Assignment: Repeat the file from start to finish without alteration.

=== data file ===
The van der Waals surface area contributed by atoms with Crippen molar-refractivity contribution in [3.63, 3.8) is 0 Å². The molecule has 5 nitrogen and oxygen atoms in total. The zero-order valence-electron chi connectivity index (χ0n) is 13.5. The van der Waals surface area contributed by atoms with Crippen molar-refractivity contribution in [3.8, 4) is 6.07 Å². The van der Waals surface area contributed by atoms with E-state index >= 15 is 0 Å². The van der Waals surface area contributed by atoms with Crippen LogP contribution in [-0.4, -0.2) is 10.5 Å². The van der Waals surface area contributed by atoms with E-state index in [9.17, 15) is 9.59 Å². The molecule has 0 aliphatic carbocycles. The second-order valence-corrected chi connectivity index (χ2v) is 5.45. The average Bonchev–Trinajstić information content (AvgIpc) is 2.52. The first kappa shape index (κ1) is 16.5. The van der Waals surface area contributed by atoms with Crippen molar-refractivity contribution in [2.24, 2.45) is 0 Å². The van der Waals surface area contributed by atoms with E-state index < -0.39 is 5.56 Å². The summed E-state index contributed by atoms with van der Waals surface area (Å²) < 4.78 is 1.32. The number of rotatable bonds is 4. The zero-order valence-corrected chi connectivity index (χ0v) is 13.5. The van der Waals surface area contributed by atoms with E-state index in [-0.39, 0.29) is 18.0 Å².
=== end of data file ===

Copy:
The van der Waals surface area contributed by atoms with Crippen molar-refractivity contribution in [3.63, 3.8) is 0 Å². The molecule has 5 nitrogen and oxygen atoms in total. The zero-order valence-electron chi connectivity index (χ0n) is 13.5. The van der Waals surface area contributed by atoms with Crippen molar-refractivity contribution in [3.8, 4) is 6.07 Å². The van der Waals surface area contributed by atoms with E-state index >= 15 is 0 Å². The van der Waals surface area contributed by atoms with Crippen LogP contribution in [-0.4, -0.2) is 10.5 Å². The van der Waals surface area contributed by atoms with E-state index in [9.17, 15) is 9.59 Å². The molecule has 0 aliphatic carbocycles. The second-order valence-corrected chi connectivity index (χ2v) is 5.45. The average Bonchev–Trinajstić information content (AvgIpc) is 2.52. The first kappa shape index (κ1) is 16.5. The van der Waals surface area contributed by atoms with Crippen molar-refractivity contribution in [2.24, 2.45) is 0 Å². The van der Waals surface area contributed by atoms with E-state index < -0.39 is 5.56 Å². The summed E-state index contributed by atoms with van der Waals surface area (Å²) < 4.78 is 1.32. The number of rotatable bonds is 4. The zero-order valence-corrected chi connectivity index (χ0v) is 13.5. The van der Waals surface area contributed by atoms with E-state index in [-0.39, 0.29) is 18.0 Å².